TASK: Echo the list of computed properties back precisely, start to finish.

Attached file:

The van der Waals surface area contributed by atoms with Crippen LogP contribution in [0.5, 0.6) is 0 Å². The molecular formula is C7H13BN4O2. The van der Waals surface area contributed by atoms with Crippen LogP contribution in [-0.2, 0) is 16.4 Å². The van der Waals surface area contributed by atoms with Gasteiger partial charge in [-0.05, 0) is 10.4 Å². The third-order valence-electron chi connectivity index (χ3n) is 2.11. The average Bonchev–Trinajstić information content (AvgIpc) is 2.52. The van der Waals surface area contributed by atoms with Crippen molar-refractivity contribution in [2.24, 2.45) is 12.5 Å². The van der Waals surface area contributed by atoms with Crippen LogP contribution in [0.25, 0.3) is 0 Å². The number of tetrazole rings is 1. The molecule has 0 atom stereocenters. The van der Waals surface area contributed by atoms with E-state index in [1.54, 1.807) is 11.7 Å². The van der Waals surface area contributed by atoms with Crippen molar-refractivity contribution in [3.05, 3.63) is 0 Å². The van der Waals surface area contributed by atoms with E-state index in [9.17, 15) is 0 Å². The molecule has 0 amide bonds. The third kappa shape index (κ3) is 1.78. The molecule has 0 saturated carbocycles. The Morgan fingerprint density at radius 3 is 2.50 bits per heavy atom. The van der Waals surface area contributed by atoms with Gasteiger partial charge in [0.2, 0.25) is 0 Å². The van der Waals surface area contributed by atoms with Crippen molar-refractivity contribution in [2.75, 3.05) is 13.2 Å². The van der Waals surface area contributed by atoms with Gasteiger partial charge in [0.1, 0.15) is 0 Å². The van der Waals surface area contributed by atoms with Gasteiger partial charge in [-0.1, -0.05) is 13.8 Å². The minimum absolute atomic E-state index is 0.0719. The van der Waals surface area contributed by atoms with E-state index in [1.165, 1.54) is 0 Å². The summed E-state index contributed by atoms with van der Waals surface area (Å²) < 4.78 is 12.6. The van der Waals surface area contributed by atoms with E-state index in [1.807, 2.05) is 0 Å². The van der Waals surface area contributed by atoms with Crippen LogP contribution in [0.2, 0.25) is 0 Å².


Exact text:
The van der Waals surface area contributed by atoms with Crippen LogP contribution in [0.5, 0.6) is 0 Å². The molecular formula is C7H13BN4O2. The van der Waals surface area contributed by atoms with Crippen LogP contribution in [-0.2, 0) is 16.4 Å². The van der Waals surface area contributed by atoms with Gasteiger partial charge in [-0.05, 0) is 10.4 Å². The third-order valence-electron chi connectivity index (χ3n) is 2.11. The average Bonchev–Trinajstić information content (AvgIpc) is 2.52. The van der Waals surface area contributed by atoms with Crippen molar-refractivity contribution in [2.24, 2.45) is 12.5 Å². The van der Waals surface area contributed by atoms with Crippen LogP contribution in [0.25, 0.3) is 0 Å². The number of tetrazole rings is 1. The molecule has 0 atom stereocenters. The van der Waals surface area contributed by atoms with E-state index in [1.54, 1.807) is 11.7 Å². The van der Waals surface area contributed by atoms with Crippen molar-refractivity contribution in [3.05, 3.63) is 0 Å². The van der Waals surface area contributed by atoms with E-state index in [9.17, 15) is 0 Å². The molecule has 0 amide bonds. The third kappa shape index (κ3) is 1.78. The molecule has 0 saturated carbocycles. The Morgan fingerprint density at radius 3 is 2.50 bits per heavy atom. The van der Waals surface area contributed by atoms with Gasteiger partial charge in [0.2, 0.25) is 0 Å². The van der Waals surface area contributed by atoms with Crippen molar-refractivity contribution in [2.75, 3.05) is 13.2 Å². The van der Waals surface area contributed by atoms with Gasteiger partial charge in [0.1, 0.15) is 0 Å². The van der Waals surface area contributed by atoms with Gasteiger partial charge in [-0.1, -0.05) is 13.8 Å². The minimum absolute atomic E-state index is 0.0719. The van der Waals surface area contributed by atoms with E-state index in [1.165, 1.54) is 0 Å². The summed E-state index contributed by atoms with van der Waals surface area (Å²) < 4.78 is 12.6. The van der Waals surface area contributed by atoms with E-state index in [1.807, 2.05) is 0 Å². The van der Waals surface area contributed by atoms with Crippen LogP contribution in [0.2, 0.25) is 0 Å².